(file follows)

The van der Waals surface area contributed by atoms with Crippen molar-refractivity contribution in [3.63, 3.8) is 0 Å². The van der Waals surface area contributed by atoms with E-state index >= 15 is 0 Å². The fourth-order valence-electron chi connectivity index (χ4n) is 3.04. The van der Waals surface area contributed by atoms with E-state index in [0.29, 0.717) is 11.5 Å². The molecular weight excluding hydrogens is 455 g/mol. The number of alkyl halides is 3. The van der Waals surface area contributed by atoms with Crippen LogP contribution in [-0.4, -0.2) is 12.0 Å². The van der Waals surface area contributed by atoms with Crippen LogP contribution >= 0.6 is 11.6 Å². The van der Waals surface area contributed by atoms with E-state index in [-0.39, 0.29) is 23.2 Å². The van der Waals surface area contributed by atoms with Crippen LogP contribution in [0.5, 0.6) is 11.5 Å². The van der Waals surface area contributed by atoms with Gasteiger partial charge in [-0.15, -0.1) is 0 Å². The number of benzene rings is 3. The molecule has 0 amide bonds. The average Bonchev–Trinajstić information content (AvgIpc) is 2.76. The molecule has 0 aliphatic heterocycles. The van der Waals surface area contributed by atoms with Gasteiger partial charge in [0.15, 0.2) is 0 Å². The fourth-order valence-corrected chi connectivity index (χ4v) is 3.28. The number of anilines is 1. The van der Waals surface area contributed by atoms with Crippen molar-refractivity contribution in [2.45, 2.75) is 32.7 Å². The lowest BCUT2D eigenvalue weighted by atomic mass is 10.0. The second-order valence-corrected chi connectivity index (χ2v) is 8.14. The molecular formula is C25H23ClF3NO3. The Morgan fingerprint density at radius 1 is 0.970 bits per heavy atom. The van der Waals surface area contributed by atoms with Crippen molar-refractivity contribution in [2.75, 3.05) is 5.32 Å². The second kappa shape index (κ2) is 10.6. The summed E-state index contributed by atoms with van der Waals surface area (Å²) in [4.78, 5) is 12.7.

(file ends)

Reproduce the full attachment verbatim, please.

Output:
The van der Waals surface area contributed by atoms with Crippen molar-refractivity contribution in [3.63, 3.8) is 0 Å². The van der Waals surface area contributed by atoms with E-state index >= 15 is 0 Å². The fourth-order valence-electron chi connectivity index (χ4n) is 3.04. The van der Waals surface area contributed by atoms with E-state index in [0.29, 0.717) is 11.5 Å². The molecular weight excluding hydrogens is 455 g/mol. The number of alkyl halides is 3. The van der Waals surface area contributed by atoms with Crippen LogP contribution in [-0.4, -0.2) is 12.0 Å². The van der Waals surface area contributed by atoms with Crippen LogP contribution >= 0.6 is 11.6 Å². The van der Waals surface area contributed by atoms with E-state index in [-0.39, 0.29) is 23.2 Å². The van der Waals surface area contributed by atoms with Crippen LogP contribution in [0.5, 0.6) is 11.5 Å². The van der Waals surface area contributed by atoms with Gasteiger partial charge in [-0.15, -0.1) is 0 Å². The number of benzene rings is 3. The molecule has 0 amide bonds. The average Bonchev–Trinajstić information content (AvgIpc) is 2.76. The molecule has 0 aliphatic heterocycles. The van der Waals surface area contributed by atoms with Gasteiger partial charge in [0.15, 0.2) is 0 Å². The fourth-order valence-corrected chi connectivity index (χ4v) is 3.28. The number of anilines is 1. The van der Waals surface area contributed by atoms with Crippen molar-refractivity contribution in [2.45, 2.75) is 32.7 Å². The lowest BCUT2D eigenvalue weighted by atomic mass is 10.0. The second-order valence-corrected chi connectivity index (χ2v) is 8.14. The molecular formula is C25H23ClF3NO3. The Morgan fingerprint density at radius 1 is 0.970 bits per heavy atom. The van der Waals surface area contributed by atoms with Crippen molar-refractivity contribution in [2.75, 3.05) is 5.32 Å². The second kappa shape index (κ2) is 10.6. The summed E-state index contributed by atoms with van der Waals surface area (Å²) in [4.78, 5) is 12.7.